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MRC-FAPESP: defining the role of the hematopoietic parasite reservoir in Plasmodium vivax infection and pathology

Grant number: 21/04632-8
Support Opportunities:Regular Research Grants
Duration: December 01, 2021 - November 30, 2025
Field of knowledge:Biological Sciences - Parasitology
Convênio/Acordo: MRC, UKRI
Principal Investigator:Fabio Trindade Maranhão Costa
Grantee:Fabio Trindade Maranhão Costa
Principal researcher abroad: Matthias Marti
Institution abroad: University of Glasgow, Scotland
Host Institution: Instituto de Biologia (IB). Universidade Estadual de Campinas (UNICAMP). Campinas , SP, Brazil
Associated researchers: Marcus Vinícius Guimarães de Lacerda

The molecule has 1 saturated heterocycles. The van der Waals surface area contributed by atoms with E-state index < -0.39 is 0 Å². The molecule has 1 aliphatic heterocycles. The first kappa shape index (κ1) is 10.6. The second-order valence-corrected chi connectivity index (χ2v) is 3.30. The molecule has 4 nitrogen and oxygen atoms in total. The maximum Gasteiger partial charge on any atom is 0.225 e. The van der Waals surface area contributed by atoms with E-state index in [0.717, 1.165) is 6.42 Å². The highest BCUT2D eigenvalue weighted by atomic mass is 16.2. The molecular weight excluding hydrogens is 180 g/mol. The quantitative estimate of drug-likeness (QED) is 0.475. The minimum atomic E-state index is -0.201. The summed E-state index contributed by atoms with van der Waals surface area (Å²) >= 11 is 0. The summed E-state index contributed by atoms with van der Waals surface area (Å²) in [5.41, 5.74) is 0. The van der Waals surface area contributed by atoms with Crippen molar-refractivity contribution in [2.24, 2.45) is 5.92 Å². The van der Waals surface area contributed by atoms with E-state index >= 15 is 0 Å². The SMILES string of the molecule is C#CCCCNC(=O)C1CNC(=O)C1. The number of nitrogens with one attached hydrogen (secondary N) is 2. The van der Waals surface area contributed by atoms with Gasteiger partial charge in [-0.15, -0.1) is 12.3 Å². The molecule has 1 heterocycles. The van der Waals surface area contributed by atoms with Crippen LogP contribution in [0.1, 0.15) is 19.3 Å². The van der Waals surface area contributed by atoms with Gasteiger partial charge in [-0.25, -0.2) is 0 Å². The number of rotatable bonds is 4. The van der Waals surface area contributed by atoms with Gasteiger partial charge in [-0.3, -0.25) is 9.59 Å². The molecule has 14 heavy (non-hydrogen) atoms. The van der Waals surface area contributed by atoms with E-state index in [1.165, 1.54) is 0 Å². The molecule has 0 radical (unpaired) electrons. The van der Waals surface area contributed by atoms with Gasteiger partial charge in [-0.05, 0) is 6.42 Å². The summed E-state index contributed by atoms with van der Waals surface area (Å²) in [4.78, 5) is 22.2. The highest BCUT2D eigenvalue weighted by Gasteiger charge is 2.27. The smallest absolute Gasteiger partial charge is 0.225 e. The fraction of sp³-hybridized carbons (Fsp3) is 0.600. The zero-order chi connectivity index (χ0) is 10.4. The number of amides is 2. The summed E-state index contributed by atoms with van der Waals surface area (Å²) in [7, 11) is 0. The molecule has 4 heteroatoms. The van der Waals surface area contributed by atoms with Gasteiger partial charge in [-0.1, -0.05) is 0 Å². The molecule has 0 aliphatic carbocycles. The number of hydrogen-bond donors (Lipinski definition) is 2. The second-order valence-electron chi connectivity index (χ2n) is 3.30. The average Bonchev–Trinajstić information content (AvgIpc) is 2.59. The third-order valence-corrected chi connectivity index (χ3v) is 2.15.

In this collaborative project with the University of Glasgow, we propose, for the first time, an analysis of an overlooked but critical and still neglected aspect of the cycle of the parasite Plasmodium vivax (Pv), referring to the infection of this pathogen in the potential niches hematopoietic. Here, we will systematically investigate Pv infection in one of the main hematopoietic niches, bone marrow (BM) and spleen compared to peripheral blood (PB). Our hypothesis is that differential signatures of the parasite define changes in the BM, spleen and PB, guided by unique interactions that vary the parasite-host relationship, the host's immune response and the pathological processes that can specifically occur in these compartments. We will combine a series of high performance technologies (single cell RNA-seq, LUMINEX and CYTOF) to develop a molecular and cellular atlas of the parasite-host interaction during a hematopoietic infection. In addition, configurations defined ex vivo will be made to reveal mechanisms related to niche-based infection. These analyzes have the potential to inform new antimalarial treatment strategies, offering targets for chemotherapeutic measures in order to reduce the parasitic burden and / or block transmission, in addition to providing valuable information to improve the understanding of complete aspects of Pv biology. We hope that the findings will add to the ongoing global efforts to eliminate and eradicate malaria. (AU)

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